The St. Louis Cardinals are still making mistakes.
“Whether it’s errors on the field or on the bases,” manager Mike Matheny said after the Cardinals’ 6-4 win in Milwaukee on Sunday, “it’s something that right now we can’t do and expect to win on a consistent basis.”
However, the difference between the regular season’s first two weeks and last week was that St. Louis (9-10) overcame its miscues. The Cardinals swept the Pittsburgh Pirates at home with three consecutive 2-1 wins, then took three of four over the Brewers to continue their long run of success in Milwaukee.
The rested Cardinals try to reach the .500 mark Tuesday night when they open a season-high, 10-game homestand with the first of three games against the injury-plagued, struggling Toronto Blue Jays.
It will be Toronto’s first trip to Busch Stadium since 2011, and it couldn’t come under worse circumstances. At 5-14 after a 2-1 road loss to the Los Angeles Angels on Monday night, the Blue Jays own the worst record in baseball.
They are presently playing without the left side of their infield — third baseman Josh Donaldson (calf) and shortstop Troy Tulowitzki (hamstring) are on the disabled list — and the guys they have aren’t picking up any slack. The Blue Jays have scored fewer runs than any American League team except Kansas City and are 13th in batting average as well as 14th in strikeouts.
What’s more, the schedule-maker did Toronto no favors with this trip. The Blue Jays played a Monday night game that ended at 10:11 p.m. Pacific time, and then they had a postgame flight during which they lost two hours to the clock and landed in the wee hours of Tuesday morning in St. Louis.
The Tuesday night pitching matchup doesn’t look like a great one on paper for Toronto, either. The Blue Jays run Marco Estrada (0-1, 2.63 ERA) to the mound against Michael Wacha (2-1, 2.41 ERA). Estrada is 0-5 with a 5.10 ERA in 17 career outings (eight starts) against the Cardinals.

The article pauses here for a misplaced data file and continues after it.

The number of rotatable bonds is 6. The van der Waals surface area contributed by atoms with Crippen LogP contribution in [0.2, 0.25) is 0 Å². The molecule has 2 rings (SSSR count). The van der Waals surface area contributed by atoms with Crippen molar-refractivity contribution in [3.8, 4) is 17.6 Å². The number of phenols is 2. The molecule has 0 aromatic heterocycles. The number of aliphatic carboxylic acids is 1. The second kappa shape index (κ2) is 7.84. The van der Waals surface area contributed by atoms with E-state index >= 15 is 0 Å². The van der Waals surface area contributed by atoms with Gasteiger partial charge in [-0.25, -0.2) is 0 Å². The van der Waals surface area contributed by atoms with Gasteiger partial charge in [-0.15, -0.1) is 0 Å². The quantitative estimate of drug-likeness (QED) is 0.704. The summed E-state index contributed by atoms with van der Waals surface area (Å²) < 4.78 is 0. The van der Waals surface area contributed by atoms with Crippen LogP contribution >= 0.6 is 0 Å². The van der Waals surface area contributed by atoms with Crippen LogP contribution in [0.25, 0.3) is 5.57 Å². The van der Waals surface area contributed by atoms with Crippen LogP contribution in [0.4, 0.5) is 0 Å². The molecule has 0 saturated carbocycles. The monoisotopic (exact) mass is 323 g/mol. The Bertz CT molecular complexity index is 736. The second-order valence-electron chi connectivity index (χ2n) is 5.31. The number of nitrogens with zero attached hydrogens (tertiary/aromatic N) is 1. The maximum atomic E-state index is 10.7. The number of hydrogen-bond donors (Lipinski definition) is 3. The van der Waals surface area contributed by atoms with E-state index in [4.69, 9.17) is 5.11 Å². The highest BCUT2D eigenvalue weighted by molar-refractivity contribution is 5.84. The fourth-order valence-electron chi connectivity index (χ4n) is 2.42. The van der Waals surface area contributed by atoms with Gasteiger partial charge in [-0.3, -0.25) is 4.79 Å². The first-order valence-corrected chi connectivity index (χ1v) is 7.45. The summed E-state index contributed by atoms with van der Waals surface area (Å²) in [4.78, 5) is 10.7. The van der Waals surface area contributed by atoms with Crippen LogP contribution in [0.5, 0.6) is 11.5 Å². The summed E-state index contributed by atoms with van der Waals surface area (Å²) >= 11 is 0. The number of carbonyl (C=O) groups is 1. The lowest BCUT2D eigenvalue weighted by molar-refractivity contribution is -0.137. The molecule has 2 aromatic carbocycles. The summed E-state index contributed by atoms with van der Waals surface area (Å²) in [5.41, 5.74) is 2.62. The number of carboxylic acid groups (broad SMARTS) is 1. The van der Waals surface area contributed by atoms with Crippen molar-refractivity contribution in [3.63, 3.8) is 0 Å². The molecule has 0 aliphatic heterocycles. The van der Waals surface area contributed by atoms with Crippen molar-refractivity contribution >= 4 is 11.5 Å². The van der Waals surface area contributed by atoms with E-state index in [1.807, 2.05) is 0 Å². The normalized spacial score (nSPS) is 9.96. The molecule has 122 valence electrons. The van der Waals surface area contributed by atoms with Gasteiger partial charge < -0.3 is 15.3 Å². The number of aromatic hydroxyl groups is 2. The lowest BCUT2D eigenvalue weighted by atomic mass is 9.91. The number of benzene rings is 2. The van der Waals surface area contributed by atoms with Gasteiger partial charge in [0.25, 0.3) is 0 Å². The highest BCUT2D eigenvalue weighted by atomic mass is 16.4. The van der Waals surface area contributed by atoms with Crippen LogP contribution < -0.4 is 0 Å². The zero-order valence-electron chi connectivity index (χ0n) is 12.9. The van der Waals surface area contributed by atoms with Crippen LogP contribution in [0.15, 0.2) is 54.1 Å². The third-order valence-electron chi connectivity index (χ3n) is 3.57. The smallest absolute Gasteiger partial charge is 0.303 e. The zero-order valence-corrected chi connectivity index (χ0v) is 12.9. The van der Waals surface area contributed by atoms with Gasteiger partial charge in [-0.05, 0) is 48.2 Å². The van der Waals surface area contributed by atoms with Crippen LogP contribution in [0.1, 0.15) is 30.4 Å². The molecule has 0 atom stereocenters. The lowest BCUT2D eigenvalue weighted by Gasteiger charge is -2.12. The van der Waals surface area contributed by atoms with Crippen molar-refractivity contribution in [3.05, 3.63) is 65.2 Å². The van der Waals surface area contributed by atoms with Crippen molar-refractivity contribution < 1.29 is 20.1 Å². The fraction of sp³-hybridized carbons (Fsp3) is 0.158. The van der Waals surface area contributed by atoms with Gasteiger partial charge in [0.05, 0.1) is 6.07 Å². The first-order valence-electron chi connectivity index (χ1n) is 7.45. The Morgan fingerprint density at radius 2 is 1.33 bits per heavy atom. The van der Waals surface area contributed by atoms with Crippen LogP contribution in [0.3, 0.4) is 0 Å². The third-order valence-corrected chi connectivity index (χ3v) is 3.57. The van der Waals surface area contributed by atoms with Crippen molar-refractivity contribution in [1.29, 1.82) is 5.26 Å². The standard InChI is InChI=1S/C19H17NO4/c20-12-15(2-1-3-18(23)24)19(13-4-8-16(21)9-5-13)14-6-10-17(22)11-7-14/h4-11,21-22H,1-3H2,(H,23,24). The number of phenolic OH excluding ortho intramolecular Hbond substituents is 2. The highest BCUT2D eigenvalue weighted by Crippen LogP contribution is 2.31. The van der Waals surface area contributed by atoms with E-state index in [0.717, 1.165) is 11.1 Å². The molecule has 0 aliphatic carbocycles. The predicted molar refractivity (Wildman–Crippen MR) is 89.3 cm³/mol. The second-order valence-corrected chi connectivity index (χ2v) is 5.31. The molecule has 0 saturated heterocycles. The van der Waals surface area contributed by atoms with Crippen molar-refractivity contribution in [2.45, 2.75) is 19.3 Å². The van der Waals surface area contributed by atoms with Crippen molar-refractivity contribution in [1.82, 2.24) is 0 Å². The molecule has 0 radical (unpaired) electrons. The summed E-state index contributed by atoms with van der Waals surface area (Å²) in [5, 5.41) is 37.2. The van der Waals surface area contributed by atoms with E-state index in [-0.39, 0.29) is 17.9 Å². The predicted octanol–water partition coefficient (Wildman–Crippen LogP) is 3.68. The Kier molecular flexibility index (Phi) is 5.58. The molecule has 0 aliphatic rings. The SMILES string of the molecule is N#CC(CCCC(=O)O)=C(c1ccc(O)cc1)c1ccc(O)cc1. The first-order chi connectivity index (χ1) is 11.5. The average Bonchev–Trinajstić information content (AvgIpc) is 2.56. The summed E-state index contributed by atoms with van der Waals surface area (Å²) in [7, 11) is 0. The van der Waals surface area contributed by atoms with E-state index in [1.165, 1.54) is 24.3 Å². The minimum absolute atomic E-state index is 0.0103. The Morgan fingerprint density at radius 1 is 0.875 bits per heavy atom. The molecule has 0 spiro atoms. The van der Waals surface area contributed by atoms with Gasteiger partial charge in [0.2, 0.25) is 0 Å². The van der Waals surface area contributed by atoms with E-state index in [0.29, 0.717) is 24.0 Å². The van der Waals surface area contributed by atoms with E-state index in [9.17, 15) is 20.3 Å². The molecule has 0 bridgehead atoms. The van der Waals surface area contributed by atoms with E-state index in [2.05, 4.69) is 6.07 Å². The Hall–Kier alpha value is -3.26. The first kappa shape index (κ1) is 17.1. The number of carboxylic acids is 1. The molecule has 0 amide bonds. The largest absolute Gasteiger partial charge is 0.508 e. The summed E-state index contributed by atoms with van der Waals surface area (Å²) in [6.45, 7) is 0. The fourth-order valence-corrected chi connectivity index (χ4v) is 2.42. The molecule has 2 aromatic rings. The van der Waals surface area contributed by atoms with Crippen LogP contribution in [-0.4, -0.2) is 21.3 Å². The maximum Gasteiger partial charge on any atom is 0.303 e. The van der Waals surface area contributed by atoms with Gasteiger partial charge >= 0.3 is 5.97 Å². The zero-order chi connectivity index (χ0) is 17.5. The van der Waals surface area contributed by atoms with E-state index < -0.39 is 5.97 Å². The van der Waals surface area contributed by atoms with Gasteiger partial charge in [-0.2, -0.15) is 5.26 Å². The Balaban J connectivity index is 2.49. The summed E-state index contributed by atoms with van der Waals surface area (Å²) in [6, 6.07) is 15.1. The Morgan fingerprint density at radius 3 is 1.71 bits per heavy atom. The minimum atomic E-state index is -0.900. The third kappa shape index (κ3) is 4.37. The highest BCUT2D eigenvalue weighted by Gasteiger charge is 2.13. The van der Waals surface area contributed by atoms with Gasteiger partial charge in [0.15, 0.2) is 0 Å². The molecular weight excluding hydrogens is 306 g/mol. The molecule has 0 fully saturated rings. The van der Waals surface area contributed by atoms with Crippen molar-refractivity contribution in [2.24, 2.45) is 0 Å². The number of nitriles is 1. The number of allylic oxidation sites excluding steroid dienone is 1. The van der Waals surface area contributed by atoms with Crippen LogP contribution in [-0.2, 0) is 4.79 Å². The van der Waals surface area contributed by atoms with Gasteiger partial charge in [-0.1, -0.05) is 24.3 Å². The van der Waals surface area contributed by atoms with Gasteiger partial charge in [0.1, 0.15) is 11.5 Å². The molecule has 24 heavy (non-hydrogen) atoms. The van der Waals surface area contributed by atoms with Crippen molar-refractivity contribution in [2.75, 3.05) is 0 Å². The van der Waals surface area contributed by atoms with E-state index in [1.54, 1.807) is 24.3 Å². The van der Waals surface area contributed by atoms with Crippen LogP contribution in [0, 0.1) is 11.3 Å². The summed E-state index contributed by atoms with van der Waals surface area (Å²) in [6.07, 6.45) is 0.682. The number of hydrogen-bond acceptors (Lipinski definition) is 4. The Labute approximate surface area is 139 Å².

Most of those happened when he pitched for Milwaukee, but Blue Jays manager John Gibbons warns not to put too much stock in history.
“He’s a different pitcher now than when he was in the National League,” he said to MLB.com. “The thing about Marco, I don’t think it matters who he’s facing. If he’s on, he’s proven he can shut down the best American League lineups.”
Estrada certainly did that Thursday, firing six scoreless innings and whiffing seven against Boston at Rogers Centre. But Chris Sale was equally tough, and the Red Sox bullpen outpitched the Toronto relievers for a 4-1, 10-inning decision.
Wacha is coming off a 2-1 win against Pittsburgh on Wednesday, when he gave up just four hits in 6 2/3 innings in his third consecutive quality start. This will be his first career outing against the Blue Jays.
Toronto will pitch Mat Latos (0-0, 7.20) on Wednesday night against Carlos Martinez (0-3, 4.76). Adam Wainwright (1-3, 6.27) is scheduled to work Thursday’s series finale against a Blue Jay to be determined. Toronto was hoping that Aaron Sanchez (blister) could come off the 10-day disabled list to make the start in the series, but it was reported Monday that Sanchez wouldn’t be ready for the assignment.